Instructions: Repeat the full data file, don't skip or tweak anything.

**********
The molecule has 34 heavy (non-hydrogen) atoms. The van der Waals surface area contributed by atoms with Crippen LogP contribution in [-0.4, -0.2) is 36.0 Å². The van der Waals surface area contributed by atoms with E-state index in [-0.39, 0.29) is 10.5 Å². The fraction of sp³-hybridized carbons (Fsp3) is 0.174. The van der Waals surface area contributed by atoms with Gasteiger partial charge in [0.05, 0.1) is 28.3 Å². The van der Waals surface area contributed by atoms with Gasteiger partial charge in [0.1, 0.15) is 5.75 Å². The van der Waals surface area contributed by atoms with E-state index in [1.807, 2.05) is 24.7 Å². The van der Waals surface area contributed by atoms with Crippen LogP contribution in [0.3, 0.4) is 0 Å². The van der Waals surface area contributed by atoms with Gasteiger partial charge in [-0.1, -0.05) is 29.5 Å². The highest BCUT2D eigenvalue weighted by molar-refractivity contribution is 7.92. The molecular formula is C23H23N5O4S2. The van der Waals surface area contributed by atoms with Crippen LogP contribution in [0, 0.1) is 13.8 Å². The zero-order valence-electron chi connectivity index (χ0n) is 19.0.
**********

The molecule has 34 heavy (non-hydrogen) atoms. The van der Waals surface area contributed by atoms with Crippen LogP contribution in [-0.4, -0.2) is 36.0 Å². The van der Waals surface area contributed by atoms with E-state index in [-0.39, 0.29) is 10.5 Å². The fraction of sp³-hybridized carbons (Fsp3) is 0.174. The van der Waals surface area contributed by atoms with Gasteiger partial charge in [0.05, 0.1) is 28.3 Å². The van der Waals surface area contributed by atoms with Gasteiger partial charge in [0.1, 0.15) is 5.75 Å². The van der Waals surface area contributed by atoms with E-state index in [1.807, 2.05) is 24.7 Å². The van der Waals surface area contributed by atoms with Crippen LogP contribution in [0.3, 0.4) is 0 Å². The van der Waals surface area contributed by atoms with Gasteiger partial charge in [-0.1, -0.05) is 29.5 Å². The highest BCUT2D eigenvalue weighted by molar-refractivity contribution is 7.92. The molecular formula is C23H23N5O4S2. The van der Waals surface area contributed by atoms with Crippen LogP contribution in [0, 0.1) is 13.8 Å². The zero-order valence-electron chi connectivity index (χ0n) is 19.0.